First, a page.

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Defendants should embrace, rather than fear, Tyson Foods

As my colleague, Katherine Kayatta, alluded to in her detailed post earlier this week, much of the initial commentary on the Supreme Court’s Tyson Foods decision has been to the effect that the decision may crack open the door to representative proof in class cases.  While plaintiffs will no doubt seek to use it that way, I don’t read the decision as providing a lot of meaningful support for such an effort.  And, indeed, I think defendants should embrace rather than fear the decision in many respects.

The Supreme Court’s Vindication of The In re Nexium Dissent

We have commented previously on several aspects of the Supreme Court’s recent decision in Tyson Foods.  One additional important aspect that deserves special attention in the First Circuit is the issue of how to cull uninjured class members prior to judgment, an issue a divided panel of the First Circuit addressed in In re Nexium last year. 

Think You Can Moot Plaintiff’s Claim With a Rule 68 Offer of Judgment? Think Again.

Today, in Campbell-Ewald Co. v. Gomez, a majority of the Supreme Court held, “in accord with Rule 68 of the Federal Rules of Civil Procedure, that an unaccepted settlement offer has no force,” and does not negate the existence of a case and controversy for purposes of Article III jurisdiction. 

Comcast and Its Discontents

Practice area:

Last week I had the privilege of moderating a discussion at the American Bar Association’s 19th Annual National Institute on Class Actions.  The topic was the impact of Supreme Court class action decisions in the lower federal courts.  We explored the question whether federal appellate and district courts faithfully follow Supreme Court majority decisions in this arena, or whether some majority decisions are so unpopular that the lower courts navigate around them.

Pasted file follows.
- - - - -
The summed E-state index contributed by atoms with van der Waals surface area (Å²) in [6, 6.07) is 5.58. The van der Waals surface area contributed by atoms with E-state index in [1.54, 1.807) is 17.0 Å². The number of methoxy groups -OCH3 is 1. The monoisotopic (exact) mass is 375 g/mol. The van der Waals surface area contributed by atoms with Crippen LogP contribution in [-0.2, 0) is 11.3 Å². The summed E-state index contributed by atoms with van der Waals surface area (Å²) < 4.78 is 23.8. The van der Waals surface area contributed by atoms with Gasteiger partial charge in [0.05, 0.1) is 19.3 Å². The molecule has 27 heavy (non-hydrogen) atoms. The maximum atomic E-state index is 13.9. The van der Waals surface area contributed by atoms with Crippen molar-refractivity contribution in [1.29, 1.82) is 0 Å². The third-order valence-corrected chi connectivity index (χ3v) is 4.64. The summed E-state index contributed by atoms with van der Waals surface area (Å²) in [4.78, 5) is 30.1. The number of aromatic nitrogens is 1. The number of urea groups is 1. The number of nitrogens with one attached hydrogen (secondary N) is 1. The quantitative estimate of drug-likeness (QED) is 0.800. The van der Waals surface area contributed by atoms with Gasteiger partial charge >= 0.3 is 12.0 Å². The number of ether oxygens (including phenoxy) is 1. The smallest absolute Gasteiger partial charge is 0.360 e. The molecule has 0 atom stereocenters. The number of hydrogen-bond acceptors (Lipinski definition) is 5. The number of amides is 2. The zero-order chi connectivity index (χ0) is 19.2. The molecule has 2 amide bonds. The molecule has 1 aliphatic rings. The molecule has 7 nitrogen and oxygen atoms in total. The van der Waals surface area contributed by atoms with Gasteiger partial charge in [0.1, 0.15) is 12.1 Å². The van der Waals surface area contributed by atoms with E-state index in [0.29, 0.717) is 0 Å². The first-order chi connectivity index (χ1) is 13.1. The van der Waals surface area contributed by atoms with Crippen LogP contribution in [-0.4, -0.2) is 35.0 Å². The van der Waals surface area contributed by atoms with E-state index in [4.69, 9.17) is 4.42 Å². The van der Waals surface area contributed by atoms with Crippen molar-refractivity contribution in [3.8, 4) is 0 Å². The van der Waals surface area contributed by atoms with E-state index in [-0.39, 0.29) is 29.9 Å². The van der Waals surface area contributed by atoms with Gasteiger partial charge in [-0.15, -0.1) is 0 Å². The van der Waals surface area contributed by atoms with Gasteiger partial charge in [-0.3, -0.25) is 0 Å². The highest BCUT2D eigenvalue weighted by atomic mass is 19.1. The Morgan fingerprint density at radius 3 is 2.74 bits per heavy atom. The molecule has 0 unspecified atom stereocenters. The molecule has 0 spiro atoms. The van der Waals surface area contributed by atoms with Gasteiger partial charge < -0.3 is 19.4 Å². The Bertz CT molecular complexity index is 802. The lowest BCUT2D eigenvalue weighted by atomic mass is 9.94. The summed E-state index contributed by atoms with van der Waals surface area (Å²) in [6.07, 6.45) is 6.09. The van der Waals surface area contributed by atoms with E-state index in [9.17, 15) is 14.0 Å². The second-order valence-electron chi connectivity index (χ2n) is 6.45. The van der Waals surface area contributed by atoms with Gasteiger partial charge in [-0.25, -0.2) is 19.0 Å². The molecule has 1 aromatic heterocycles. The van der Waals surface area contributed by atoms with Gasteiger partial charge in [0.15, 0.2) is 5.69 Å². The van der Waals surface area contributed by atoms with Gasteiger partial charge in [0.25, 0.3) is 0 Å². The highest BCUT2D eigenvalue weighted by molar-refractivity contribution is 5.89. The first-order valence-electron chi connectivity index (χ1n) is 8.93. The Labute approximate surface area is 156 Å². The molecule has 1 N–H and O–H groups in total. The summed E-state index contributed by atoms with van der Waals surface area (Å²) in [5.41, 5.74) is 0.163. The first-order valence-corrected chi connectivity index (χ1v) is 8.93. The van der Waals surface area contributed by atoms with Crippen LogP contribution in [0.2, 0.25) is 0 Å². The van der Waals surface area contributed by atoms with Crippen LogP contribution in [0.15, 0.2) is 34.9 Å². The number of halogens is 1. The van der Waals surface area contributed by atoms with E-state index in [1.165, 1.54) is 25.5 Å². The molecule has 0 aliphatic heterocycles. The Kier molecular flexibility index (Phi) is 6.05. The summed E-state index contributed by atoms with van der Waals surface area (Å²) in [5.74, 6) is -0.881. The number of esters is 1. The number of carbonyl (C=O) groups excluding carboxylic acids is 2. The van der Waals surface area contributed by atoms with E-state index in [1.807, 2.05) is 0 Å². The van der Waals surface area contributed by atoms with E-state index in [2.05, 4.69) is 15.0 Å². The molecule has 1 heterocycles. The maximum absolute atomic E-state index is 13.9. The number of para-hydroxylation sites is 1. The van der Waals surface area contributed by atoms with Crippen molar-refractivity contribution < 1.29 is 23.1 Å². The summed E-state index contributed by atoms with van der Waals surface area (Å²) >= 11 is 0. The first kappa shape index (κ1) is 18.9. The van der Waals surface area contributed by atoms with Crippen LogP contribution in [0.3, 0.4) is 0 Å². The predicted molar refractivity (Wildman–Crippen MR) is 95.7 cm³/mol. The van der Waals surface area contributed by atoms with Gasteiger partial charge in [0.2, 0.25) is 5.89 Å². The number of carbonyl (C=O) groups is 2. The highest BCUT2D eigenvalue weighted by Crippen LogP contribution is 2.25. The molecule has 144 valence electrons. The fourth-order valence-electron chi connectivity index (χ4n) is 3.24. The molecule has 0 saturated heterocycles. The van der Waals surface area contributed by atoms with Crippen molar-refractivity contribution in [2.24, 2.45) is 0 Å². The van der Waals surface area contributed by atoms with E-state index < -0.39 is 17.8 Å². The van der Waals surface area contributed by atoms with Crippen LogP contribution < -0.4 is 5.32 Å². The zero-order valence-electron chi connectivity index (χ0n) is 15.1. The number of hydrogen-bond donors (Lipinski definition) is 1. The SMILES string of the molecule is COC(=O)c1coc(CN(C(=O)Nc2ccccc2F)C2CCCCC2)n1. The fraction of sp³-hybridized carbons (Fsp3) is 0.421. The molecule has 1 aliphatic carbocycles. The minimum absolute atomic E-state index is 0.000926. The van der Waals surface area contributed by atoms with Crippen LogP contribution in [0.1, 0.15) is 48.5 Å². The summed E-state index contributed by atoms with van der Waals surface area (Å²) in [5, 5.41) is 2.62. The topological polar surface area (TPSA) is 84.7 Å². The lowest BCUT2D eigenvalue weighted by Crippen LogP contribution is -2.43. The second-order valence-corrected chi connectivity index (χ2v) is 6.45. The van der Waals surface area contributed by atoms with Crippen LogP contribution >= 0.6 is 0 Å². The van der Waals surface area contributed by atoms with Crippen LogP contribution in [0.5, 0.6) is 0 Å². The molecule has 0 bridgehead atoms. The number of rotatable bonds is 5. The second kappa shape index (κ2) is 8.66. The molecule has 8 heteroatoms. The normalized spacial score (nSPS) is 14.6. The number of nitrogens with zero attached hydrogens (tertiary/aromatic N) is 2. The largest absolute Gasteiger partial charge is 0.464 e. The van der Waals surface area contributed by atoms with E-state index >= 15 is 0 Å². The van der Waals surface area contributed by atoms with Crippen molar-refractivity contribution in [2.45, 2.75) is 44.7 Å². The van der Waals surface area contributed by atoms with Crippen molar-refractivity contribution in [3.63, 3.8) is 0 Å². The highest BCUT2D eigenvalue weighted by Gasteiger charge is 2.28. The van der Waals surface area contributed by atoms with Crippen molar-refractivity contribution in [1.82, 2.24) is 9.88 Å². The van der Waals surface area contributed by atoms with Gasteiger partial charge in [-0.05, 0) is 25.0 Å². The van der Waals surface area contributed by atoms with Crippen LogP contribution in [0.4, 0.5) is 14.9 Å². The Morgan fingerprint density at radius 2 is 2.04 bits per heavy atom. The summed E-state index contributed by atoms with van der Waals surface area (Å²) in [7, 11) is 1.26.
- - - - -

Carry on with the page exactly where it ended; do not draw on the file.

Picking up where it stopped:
CFPB Class Arbitration Proposal

On October 7th, the Consumer Financial Protection Bureau released proposals that, if adopted, would limit the use of arbitration provisions in consumer class actions against banks and other companies offering consumer finance products and services.  For more information, you can access our client alert here.

To Remove or Not to Remove in Massachusetts?

Practice area:

I am frequently asked whether a company sued in a putative class action in Massachusetts state court would be better off in federal court. Despite the common perception that class action defendants in any state are always better off in federal court, there has never been a simple answer to this question in Massachusetts, and it is even more difficult today than it was a few years ago.  One reason for the difficulty is that the quality of judges at both levels in Massachusetts is very high.  Unlike many jurisdictions…

To Remove or Not To Remove?

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When the Class Action Fairness Act was passed ten years ago, many businesses breathed a collective sigh of relief.  No longer would the plaintiffs’ bar be able to keep their cases in certain magnet jurisdictions (a/k/a “judicial hellholes”) known for looking favorably on class action lawsuits.  Many of the cases now would be removable to federal courts, where defendants felt that they had a better chance for fair treatment…